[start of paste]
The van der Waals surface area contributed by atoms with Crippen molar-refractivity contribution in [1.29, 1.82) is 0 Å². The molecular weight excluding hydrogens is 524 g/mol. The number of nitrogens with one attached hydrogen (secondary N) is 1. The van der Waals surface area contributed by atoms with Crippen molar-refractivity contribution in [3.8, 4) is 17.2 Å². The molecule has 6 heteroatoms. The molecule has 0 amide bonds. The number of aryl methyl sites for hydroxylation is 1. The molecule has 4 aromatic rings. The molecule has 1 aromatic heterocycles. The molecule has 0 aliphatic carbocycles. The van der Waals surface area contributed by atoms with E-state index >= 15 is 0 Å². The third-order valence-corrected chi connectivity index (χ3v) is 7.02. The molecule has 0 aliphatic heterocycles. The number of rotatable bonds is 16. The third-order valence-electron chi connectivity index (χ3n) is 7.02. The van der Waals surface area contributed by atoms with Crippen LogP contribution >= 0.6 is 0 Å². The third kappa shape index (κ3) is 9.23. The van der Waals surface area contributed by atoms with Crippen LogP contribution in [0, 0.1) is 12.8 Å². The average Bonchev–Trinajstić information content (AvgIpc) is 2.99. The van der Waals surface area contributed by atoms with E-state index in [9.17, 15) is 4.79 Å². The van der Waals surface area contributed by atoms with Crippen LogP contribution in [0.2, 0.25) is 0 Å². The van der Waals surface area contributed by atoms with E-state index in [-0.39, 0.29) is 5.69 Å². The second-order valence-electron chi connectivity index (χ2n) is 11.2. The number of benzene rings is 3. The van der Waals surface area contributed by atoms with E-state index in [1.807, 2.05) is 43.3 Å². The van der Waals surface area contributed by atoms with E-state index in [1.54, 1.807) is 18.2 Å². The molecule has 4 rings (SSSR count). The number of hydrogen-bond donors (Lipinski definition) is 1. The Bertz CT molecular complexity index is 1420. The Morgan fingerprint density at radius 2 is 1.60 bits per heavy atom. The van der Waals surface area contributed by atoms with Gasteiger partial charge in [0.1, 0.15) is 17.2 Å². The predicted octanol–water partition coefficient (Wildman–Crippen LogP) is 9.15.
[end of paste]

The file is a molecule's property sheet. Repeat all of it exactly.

The van der Waals surface area contributed by atoms with Crippen molar-refractivity contribution in [1.29, 1.82) is 0 Å². The molecular weight excluding hydrogens is 524 g/mol. The number of nitrogens with one attached hydrogen (secondary N) is 1. The van der Waals surface area contributed by atoms with Crippen molar-refractivity contribution in [3.8, 4) is 17.2 Å². The molecule has 6 heteroatoms. The molecule has 0 amide bonds. The number of aryl methyl sites for hydroxylation is 1. The molecule has 4 aromatic rings. The molecule has 1 aromatic heterocycles. The molecule has 0 aliphatic carbocycles. The van der Waals surface area contributed by atoms with E-state index >= 15 is 0 Å². The third-order valence-corrected chi connectivity index (χ3v) is 7.02. The molecule has 0 aliphatic heterocycles. The number of rotatable bonds is 16. The third-order valence-electron chi connectivity index (χ3n) is 7.02. The van der Waals surface area contributed by atoms with Crippen LogP contribution >= 0.6 is 0 Å². The third kappa shape index (κ3) is 9.23. The van der Waals surface area contributed by atoms with Crippen LogP contribution in [0, 0.1) is 12.8 Å². The average Bonchev–Trinajstić information content (AvgIpc) is 2.99. The van der Waals surface area contributed by atoms with E-state index in [9.17, 15) is 4.79 Å². The van der Waals surface area contributed by atoms with Crippen LogP contribution in [0.2, 0.25) is 0 Å². The van der Waals surface area contributed by atoms with E-state index in [-0.39, 0.29) is 5.69 Å². The second-order valence-electron chi connectivity index (χ2n) is 11.2. The number of benzene rings is 3. The van der Waals surface area contributed by atoms with E-state index in [1.807, 2.05) is 43.3 Å². The van der Waals surface area contributed by atoms with E-state index in [1.54, 1.807) is 18.2 Å². The molecule has 4 rings (SSSR count). The number of hydrogen-bond donors (Lipinski definition) is 1. The Bertz CT molecular complexity index is 1420. The Morgan fingerprint density at radius 2 is 1.60 bits per heavy atom. The van der Waals surface area contributed by atoms with Gasteiger partial charge in [0.1, 0.15) is 17.2 Å². The predicted octanol–water partition coefficient (Wildman–Crippen LogP) is 9.15.